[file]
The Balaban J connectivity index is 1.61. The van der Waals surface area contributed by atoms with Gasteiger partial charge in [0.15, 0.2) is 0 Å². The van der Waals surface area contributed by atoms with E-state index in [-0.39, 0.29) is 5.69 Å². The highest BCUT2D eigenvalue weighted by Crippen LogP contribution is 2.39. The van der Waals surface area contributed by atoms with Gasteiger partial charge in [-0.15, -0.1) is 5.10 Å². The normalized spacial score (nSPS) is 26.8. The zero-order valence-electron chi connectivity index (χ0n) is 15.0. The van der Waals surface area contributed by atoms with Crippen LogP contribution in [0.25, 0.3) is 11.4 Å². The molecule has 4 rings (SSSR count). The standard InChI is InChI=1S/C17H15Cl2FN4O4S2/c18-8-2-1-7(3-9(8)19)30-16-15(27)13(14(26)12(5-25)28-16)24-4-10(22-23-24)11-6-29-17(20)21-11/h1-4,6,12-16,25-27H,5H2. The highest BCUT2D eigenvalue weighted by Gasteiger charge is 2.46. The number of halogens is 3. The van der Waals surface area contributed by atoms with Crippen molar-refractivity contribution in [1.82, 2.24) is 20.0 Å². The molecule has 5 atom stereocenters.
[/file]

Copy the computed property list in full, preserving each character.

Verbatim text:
The Balaban J connectivity index is 1.61. The van der Waals surface area contributed by atoms with Gasteiger partial charge in [0.15, 0.2) is 0 Å². The van der Waals surface area contributed by atoms with E-state index in [-0.39, 0.29) is 5.69 Å². The highest BCUT2D eigenvalue weighted by Crippen LogP contribution is 2.39. The van der Waals surface area contributed by atoms with Gasteiger partial charge in [-0.15, -0.1) is 5.10 Å². The normalized spacial score (nSPS) is 26.8. The zero-order valence-electron chi connectivity index (χ0n) is 15.0. The van der Waals surface area contributed by atoms with Crippen LogP contribution in [0.25, 0.3) is 11.4 Å². The molecule has 4 rings (SSSR count). The standard InChI is InChI=1S/C17H15Cl2FN4O4S2/c18-8-2-1-7(3-9(8)19)30-16-15(27)13(14(26)12(5-25)28-16)24-4-10(22-23-24)11-6-29-17(20)21-11/h1-4,6,12-16,25-27H,5H2. The highest BCUT2D eigenvalue weighted by Gasteiger charge is 2.46. The number of halogens is 3. The van der Waals surface area contributed by atoms with Crippen molar-refractivity contribution in [1.82, 2.24) is 20.0 Å². The molecule has 5 atom stereocenters.